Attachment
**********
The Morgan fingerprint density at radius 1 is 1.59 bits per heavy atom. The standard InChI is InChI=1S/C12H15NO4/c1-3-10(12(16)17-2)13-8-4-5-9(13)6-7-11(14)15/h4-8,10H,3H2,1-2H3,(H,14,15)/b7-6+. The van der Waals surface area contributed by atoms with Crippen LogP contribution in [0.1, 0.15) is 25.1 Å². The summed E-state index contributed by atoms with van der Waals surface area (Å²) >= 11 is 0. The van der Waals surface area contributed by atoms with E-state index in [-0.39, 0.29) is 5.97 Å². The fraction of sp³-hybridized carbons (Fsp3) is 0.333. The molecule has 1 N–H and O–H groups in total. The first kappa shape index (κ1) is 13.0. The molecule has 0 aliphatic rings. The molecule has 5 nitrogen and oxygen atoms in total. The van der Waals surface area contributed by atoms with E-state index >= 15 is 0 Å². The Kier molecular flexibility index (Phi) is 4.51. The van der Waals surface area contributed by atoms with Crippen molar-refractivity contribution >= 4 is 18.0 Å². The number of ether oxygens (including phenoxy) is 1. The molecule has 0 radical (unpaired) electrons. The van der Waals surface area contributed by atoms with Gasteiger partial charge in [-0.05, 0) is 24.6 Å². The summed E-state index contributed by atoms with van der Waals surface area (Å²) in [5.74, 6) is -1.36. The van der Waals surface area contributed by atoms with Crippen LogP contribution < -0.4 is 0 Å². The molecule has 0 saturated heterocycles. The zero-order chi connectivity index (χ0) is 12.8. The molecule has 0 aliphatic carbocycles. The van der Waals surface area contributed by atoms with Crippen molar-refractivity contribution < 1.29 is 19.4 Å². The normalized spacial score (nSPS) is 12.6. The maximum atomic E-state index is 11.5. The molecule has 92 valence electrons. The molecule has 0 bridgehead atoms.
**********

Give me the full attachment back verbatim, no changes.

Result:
The Morgan fingerprint density at radius 1 is 1.59 bits per heavy atom. The standard InChI is InChI=1S/C12H15NO4/c1-3-10(12(16)17-2)13-8-4-5-9(13)6-7-11(14)15/h4-8,10H,3H2,1-2H3,(H,14,15)/b7-6+. The van der Waals surface area contributed by atoms with Crippen LogP contribution in [0.1, 0.15) is 25.1 Å². The summed E-state index contributed by atoms with van der Waals surface area (Å²) >= 11 is 0. The van der Waals surface area contributed by atoms with E-state index in [-0.39, 0.29) is 5.97 Å². The fraction of sp³-hybridized carbons (Fsp3) is 0.333. The molecule has 1 N–H and O–H groups in total. The first kappa shape index (κ1) is 13.0. The molecule has 0 aliphatic rings. The molecule has 5 nitrogen and oxygen atoms in total. The van der Waals surface area contributed by atoms with E-state index >= 15 is 0 Å². The Kier molecular flexibility index (Phi) is 4.51. The van der Waals surface area contributed by atoms with Crippen molar-refractivity contribution >= 4 is 18.0 Å². The number of ether oxygens (including phenoxy) is 1. The molecule has 0 radical (unpaired) electrons. The van der Waals surface area contributed by atoms with Gasteiger partial charge in [-0.05, 0) is 24.6 Å². The summed E-state index contributed by atoms with van der Waals surface area (Å²) in [5.74, 6) is -1.36. The van der Waals surface area contributed by atoms with Crippen LogP contribution < -0.4 is 0 Å². The molecule has 0 saturated heterocycles. The zero-order chi connectivity index (χ0) is 12.8. The molecule has 0 aliphatic carbocycles. The van der Waals surface area contributed by atoms with Crippen molar-refractivity contribution < 1.29 is 19.4 Å². The normalized spacial score (nSPS) is 12.6. The maximum atomic E-state index is 11.5. The molecule has 92 valence electrons. The molecule has 0 bridgehead atoms.